_ . _ or teapots , towel rack ; in fact every ' 4
? e 7hufltov ° - 2 convenience possible.
that the name-plate The nickel finish , with th brlcht blue o |
reads "New Perfection. " the chlmneyi , makes the move ornamental
Made with 1 3 and 3 burner * ; the 3 and 3-burner otoves can be had with or without (
Cabinet. i M
Irerr dealer ertrrnlierb. If net at 70011 , wilt * for Desrrlptlra Circular to tha nearest atone ? of the
Standard Oil Company
( Incorporated )
Adversity is sometimes hard upon a
man ; but for ono man who can stand
prosperity there are a hundred that
will stand adversity. Carlylo.
Mrs. IVIniloir'H Soothing Syrup.
Forchllilrnn tcoiUilna. iwrionstlioifiiinu , rcilucrsln-
fl4jumaUon , llajriuilneuros wind cullc. o a bottle.
A geniuses a man who tries to bor
row money and gels It.
Cot rot MlWtJa and nnfaarta. They an tnbj
uuu > i nnnffmiify. Trr
Purdf TteeuUa. Aax
BCOUJT oo tzio uTOf
tooths the d Iic t ,
ncmbnaa M m
ciilKabowd. , 1
Cm C a-
EicJt Heaiact * uU Tirft ! t ! a , u r > ; ntnovr. .
Small Pill. Small Dote. Small Plica
GENUINE mutt bear tignature :
or MDt prepaid furlfc.
* Htif Twh
STOCKERS & FEEDERS
Choice quality ; reds nnd roaim ,
white faces or lingua bought nn
order * . Teiia of 1'lioiiMiiidH to
fcelrct from. Satisfaction Guar
anteed. Correspondence Invited.
Come and ace tor joureclf.
National Live Stock Com. Co.
EaniaaCily.Mo. SI.Joieph.Ma. S. OmahaHeb.
Saint Katharine's School
Davenport. I own
Academic , preparatory , and primary urndc.t.
Certificate accepted by KiiNteru collegea. Bpc-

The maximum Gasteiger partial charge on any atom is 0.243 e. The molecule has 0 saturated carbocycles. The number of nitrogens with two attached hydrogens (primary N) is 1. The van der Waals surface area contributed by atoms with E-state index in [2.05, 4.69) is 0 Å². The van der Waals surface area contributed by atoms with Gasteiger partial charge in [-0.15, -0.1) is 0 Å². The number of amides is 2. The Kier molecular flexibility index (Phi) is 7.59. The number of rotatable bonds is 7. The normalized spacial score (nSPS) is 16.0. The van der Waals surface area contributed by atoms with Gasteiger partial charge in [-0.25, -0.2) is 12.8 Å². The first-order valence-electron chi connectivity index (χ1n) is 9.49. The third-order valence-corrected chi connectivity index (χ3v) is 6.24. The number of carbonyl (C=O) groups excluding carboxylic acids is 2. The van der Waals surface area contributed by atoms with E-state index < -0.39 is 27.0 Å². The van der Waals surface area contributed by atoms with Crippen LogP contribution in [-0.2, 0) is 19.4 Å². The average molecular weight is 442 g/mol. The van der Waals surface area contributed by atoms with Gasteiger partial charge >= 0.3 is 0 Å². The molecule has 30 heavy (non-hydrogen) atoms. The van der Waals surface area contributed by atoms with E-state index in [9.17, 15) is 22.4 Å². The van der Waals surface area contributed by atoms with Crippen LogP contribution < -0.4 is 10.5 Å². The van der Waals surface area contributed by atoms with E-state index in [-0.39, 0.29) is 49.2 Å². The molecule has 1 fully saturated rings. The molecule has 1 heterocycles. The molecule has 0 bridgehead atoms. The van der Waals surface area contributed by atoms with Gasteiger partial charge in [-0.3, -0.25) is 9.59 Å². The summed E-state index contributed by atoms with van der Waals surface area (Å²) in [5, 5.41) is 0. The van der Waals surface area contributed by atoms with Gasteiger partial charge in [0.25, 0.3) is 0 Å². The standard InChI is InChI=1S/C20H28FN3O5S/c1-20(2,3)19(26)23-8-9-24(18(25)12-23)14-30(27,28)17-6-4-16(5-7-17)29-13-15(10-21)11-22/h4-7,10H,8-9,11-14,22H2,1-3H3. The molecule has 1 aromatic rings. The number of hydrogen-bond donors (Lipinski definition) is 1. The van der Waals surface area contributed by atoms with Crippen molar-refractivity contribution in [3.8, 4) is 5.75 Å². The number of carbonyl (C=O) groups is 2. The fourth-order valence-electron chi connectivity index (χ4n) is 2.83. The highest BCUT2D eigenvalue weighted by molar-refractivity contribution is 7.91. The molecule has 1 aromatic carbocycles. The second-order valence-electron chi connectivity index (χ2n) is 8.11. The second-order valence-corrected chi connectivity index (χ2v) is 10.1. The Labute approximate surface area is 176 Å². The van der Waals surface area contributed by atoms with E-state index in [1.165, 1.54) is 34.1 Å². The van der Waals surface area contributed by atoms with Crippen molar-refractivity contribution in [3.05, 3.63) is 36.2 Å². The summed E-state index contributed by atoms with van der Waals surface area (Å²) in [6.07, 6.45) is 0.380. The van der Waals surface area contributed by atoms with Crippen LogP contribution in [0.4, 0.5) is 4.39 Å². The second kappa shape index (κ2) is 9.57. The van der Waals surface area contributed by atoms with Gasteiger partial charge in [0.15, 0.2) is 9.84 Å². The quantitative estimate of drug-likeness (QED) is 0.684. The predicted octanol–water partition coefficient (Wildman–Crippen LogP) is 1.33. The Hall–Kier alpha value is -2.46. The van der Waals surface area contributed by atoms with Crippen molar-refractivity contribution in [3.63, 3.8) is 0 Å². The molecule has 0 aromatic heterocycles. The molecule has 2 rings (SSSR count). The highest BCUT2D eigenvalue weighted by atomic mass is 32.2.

elal ndYantapes iu Music , A ftDomestic Silence
* ndOymnaalum.AddrcuTlieSliter Superior.
What Governor Donesn , of Illinois ,
Say * About Iti
oor Deunflii. of IlllnoU. emu aa * .
"on ot Und la Huk toh w p.
Oanaja. He hw ( old la
| an Intorrlowt
"A * an American X am
delighted to eo the r-
mnrkahl * prooreaa of
WMtern Canada. Oar
people ar ( looking aqroM
Iho txranunrr In thoa *
tanni , and I bare not r |
mot one who admltiaa
h * had made a mliuko.
Tber are all doloa wall.
There ! aoaroely M nom.
mnnltr tn the Middle or
Weitern StktM thiil HM
repRMntntlra In Manitoba.
Uukatcliewan or Alberta. "
125 Million Bushels of
Wheat in 1909
Wettarn Gftnaiia field crept for
ISW trill r-MI yl. M to tht firm.
cr ei70.000.rttfO.00 In CM.Ii.
FrooIlnuiMtraiUof 160 aero * ,
nnd -oniptlou * of lOOnore *
nt 93.OO nn acre. Knllwnr and
Land Oompnnle * have land for inle
at reasonable prlcra. Mnnr fnrra-
era linro palil for tlirlr land out
of the procxHxU of one crop ,
flplendlu cllmato , jrorxl oAhoolf ,
nxcollont rallnrnr laolUtlee.lon
frulclit rntei , womi , water and
lumber riullr obtained.
JTor pimphlet"J.n t IM Wert , "
particular * a * to ale > ble lootloa
and low mttlon * rate , apply to
Hop't of Immigration. Ottawa ,
Oou. , or to Canadian Oo ' A * o * .
W. V. BENNETT
Room 4 Bu Bldr. Oraihj , Nib.
( Usoaddrrtanearaitjoa. ) (1) ( )
Millions of people have GAS-
CARETS do Health work for
them. If you have never tried
this great health maker Get a JOc
box and you will never uae ony
other bowel medicine. ou
CASCARRT3 loc a box for ft wtck' *
treatment , oil drusrcUU. BlggeJt aellcf
iu the \vorld. tllTllou boxei * month.
pint v mat initic -
CIiriL Very Taloublo uork just pnbuiutU.
100pa e ,60tWwordi. Actualeip r-
rntt & & Twin I'alla Country , Idaho.
Jlook worth 11.00. Hendname ot OT
or raoro ' friends interested In Irrigation and reo lT
W , N. U. , LINCOLN , NO , 27-1910.